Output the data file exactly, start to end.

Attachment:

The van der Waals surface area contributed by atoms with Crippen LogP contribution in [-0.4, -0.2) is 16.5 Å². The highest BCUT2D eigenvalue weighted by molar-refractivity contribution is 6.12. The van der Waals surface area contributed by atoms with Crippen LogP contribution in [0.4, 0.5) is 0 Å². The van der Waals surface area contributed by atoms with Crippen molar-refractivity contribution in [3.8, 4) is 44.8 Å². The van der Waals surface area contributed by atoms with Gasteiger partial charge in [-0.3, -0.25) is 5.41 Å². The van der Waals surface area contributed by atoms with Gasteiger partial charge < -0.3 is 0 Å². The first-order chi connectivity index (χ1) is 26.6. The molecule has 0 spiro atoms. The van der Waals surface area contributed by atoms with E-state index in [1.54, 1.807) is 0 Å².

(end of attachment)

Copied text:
The van der Waals surface area contributed by atoms with Crippen LogP contribution in [-0.4, -0.2) is 16.5 Å². The highest BCUT2D eigenvalue weighted by molar-refractivity contribution is 6.12. The van der Waals surface area contributed by atoms with Crippen LogP contribution in [0.4, 0.5) is 0 Å². The van der Waals surface area contributed by atoms with Crippen molar-refractivity contribution in [3.8, 4) is 44.8 Å². The van der Waals surface area contributed by atoms with Gasteiger partial charge in [-0.3, -0.25) is 5.41 Å². The van der Waals surface area contributed by atoms with Gasteiger partial charge < -0.3 is 0 Å². The first-order chi connectivity index (χ1) is 26.6. The molecule has 0 spiro atoms. The van der Waals surface area contributed by atoms with E-state index in [1.54, 1.807) is 0 Å².